Researchers at the Population Health Research Institute (PHRI) have received IDE approval from the FDA for the design of a major study to determine if using the WATCHMAN FLX™ Left Atrial Appendage Closure Device in combination with oral anticoagulation provides superior stroke risk reduction in high-risk patients with atrial fibrillation compared to oral anticoagulation alone.
The LAAOS-4 trial will enroll patients with AF who have a high risk of stroke due to AF despite already receiving anticoagulant medication. Investigators feel that there is strong rationale to support testing the combined use of these two therapies to reduce the risk of stroke.
This trial is based on the LAAOS-III trial that showed surgical closure of the left atrial appendage at the time of open-heart surgery reduced stroke on top of anticoagulant therapy. LAAOS-III enrolled patients coming for heart valve or bypass surgery and randomly assigned patients to have their LAA occluded or removed surgically at the same time. LAAOS-III demonstrated a large reduction in stroke with LAA removal.
The LAAOS-4 clinical trial will begin enrollment in mid-2023 and will be conducted at 250 hospitals in 15 countries. LAAOS-4 intends to enroll 4000 patients with AF who are already taking an oral anticoagulation (either warfarin or a factor Xa inhibitor). All patients will continue on their blood thinners for the duration of the trial. Patients will be randomized to receive or not receive a WATCHMAN FLX device. Those who receive the WATCHMAN FLX device, will have it inserted into the heart non-surgically through a vein in the leg. Patients will be followed for four or more years to determine if the WATCHMAN FLX device is more effective at reducing ischemic stroke compared to oral anticoagulation alone.
“If positive, the results of our trial will create a new paradigm of combining mechanical and medical strategies to prevent stroke among patients with AF who are at higher risk of stroke,” says study PI Dr. Jeff Healey, Senior Scientist at PHRI, of McMaster University and Hamilton Health Sciences. The PHRI’s scientific leadership of the study includes Drs. Sanjit Jolly, Richard Whitlock and Stuart Connolly, who is chair of the steering committee.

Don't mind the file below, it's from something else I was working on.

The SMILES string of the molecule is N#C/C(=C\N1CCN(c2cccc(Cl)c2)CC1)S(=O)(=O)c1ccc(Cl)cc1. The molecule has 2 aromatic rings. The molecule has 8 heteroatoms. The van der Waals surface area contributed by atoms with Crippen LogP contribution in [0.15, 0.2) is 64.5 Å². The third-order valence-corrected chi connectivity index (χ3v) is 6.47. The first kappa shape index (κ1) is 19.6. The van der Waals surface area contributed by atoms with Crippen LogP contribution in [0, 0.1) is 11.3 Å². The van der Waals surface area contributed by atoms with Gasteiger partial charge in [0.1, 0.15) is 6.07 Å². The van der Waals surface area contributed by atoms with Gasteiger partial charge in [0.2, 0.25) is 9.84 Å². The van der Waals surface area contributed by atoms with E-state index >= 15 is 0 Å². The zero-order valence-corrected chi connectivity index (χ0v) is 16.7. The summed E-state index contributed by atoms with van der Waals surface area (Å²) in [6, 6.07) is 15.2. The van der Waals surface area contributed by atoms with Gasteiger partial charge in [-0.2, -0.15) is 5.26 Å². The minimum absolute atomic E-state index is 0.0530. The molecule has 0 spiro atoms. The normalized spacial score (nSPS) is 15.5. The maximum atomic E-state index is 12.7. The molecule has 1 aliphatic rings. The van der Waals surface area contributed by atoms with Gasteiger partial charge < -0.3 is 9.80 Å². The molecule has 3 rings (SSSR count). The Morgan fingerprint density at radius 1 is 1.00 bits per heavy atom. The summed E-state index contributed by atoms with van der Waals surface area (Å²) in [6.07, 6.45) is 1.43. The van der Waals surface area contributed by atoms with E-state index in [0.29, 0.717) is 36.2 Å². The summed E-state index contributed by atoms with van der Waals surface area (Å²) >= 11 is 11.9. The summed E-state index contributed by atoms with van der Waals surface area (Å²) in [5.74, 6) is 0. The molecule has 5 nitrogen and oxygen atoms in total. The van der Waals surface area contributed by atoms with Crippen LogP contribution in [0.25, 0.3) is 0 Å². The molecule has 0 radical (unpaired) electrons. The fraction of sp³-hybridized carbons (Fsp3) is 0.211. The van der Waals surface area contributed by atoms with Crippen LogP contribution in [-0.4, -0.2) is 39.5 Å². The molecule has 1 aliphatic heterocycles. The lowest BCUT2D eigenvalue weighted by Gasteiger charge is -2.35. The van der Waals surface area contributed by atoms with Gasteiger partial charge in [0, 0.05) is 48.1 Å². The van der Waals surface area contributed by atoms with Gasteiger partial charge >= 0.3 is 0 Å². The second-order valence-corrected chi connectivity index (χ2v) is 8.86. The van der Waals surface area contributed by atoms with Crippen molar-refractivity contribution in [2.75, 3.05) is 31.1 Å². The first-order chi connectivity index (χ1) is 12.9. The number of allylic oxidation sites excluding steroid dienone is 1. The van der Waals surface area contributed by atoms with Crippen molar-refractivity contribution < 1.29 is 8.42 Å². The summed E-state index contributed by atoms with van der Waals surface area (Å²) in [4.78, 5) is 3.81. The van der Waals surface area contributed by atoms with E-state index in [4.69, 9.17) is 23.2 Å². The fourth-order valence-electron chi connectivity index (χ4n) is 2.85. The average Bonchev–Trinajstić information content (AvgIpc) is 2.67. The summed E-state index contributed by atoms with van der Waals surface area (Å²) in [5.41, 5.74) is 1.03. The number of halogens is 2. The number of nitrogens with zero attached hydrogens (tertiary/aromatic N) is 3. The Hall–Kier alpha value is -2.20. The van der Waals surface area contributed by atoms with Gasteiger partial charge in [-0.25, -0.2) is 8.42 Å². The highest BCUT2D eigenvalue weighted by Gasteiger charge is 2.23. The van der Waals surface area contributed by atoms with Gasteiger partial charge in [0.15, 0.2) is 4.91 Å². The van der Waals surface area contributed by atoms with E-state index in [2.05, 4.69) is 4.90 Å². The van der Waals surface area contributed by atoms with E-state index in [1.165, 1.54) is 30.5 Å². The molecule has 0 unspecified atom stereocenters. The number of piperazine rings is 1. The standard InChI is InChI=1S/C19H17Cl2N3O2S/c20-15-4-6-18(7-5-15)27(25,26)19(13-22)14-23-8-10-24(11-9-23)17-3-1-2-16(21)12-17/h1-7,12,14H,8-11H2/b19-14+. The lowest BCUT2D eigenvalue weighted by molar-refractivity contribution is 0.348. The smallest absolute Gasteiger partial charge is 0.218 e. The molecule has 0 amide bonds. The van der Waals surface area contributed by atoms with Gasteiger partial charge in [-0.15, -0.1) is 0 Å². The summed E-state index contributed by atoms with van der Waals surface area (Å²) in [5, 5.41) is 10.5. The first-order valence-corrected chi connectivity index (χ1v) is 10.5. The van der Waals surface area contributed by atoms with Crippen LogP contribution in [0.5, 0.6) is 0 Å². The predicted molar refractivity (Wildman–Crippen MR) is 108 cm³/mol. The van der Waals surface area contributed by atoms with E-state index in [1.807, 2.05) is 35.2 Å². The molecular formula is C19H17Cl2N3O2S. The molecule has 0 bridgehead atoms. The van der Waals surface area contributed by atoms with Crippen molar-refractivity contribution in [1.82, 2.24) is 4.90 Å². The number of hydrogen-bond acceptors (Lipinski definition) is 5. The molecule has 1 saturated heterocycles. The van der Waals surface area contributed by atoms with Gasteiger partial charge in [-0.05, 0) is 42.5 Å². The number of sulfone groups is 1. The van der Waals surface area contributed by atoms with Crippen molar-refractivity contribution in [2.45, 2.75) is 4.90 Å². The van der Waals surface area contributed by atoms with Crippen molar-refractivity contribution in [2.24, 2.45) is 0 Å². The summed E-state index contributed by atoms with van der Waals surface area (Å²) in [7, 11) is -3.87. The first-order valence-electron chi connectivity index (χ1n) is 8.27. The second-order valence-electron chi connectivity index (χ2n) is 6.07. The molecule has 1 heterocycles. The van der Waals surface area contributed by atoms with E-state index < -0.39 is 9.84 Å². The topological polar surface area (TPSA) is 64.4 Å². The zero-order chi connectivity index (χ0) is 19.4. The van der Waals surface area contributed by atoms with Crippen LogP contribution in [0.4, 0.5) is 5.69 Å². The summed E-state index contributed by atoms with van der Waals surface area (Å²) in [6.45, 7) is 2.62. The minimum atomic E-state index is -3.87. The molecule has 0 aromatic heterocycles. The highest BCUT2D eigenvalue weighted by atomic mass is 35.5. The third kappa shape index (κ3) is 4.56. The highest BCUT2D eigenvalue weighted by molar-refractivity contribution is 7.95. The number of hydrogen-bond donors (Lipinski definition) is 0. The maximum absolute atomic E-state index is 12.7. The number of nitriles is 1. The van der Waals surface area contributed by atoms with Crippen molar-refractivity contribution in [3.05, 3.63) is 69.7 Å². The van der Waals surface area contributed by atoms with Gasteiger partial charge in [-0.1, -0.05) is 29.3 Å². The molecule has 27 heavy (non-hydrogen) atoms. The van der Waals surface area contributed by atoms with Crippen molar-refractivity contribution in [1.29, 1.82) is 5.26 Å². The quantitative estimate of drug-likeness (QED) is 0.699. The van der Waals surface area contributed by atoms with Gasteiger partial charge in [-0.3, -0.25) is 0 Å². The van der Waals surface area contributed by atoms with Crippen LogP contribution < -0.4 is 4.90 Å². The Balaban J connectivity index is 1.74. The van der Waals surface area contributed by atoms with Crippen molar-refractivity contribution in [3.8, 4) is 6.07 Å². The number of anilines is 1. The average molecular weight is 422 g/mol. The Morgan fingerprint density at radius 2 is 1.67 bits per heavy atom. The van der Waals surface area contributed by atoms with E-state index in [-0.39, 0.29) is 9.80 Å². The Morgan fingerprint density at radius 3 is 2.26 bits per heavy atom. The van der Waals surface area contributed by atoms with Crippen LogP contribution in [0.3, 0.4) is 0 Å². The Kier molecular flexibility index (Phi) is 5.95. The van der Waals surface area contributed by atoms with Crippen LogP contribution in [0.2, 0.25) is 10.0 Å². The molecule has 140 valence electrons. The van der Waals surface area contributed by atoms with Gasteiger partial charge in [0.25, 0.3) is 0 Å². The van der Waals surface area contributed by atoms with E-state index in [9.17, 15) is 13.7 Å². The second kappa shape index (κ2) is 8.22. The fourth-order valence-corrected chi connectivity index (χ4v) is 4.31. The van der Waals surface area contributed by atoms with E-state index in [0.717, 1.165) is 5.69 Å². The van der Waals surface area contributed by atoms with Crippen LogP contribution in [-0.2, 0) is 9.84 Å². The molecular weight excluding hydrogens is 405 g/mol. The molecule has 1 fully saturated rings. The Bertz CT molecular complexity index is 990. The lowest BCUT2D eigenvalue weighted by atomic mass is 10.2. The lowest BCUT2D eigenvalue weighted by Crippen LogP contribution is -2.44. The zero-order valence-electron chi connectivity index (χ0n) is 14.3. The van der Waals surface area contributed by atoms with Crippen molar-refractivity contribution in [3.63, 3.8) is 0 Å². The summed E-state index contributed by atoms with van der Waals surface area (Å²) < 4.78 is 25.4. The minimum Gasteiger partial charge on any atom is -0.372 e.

Over the past three decades, researchers at PHRI have played a major role in reducing the risk of stroke among patients with AF using anticoagulant medications and were pioneers in proving that removal or occlusion of the LAA can reduce this risk as well.
“Despite the availability of safe and effective anticoagulant medications, the risk of stroke remains elevated in a significant proportion of patients with AF. While medications are effective, patients may miss doses, take them incorrectly, interrupt treatment due to trauma or injury, and after four years, more than one-third of individuals have stopped taking the medications completely,” says Dr. Connolly.
Drs. Whitlock and Connolly published the LAAOS-III trial in the New England Journal of Medicine in 2021. It was the first trial ever to show that LAA occlusion reduces the risk of ischemic stroke. Whitlock says, “the results of LAAO-III strongly suggest that a non-surgical approach using the WATCHMAN FLX device could prevent more strokes than anticoagulants alone in higher-risk individuals with AF.”
Dr. Jolly, who presented on the rationale of the LAAOS-4 trial at the Cardiovascular Research Technologies (CRT) meeting in Washington D.C. in late February 2023, says “as both atrial fibrillation and stroke risk increase as we age, we have a real opportunity to significantly reduce the burden of stroke in our society.”
LAAOS-4 is funded by a grant from Boston Scientific Corp, who has been the global leader in developing a less invasive approach to occlude the LAA.
“Complementing the portfolio of ongoing clinical trials for the WATCHMAN FLX device, LAAOS-4 is the first randomized trial to explore if adding the device to long-term anticoagulation will help those patients with non-valvular atrial fibrillation who are at the highest residual risk for stroke,” says Dr. Kenneth Stein, global chief medical officer, Boston Scientific. “In many areas of medicine, such as coronary disease, we achieve the best outcomes for our patients by combining medicines and devices that work together. High risk atrial fibrillation may be no different.”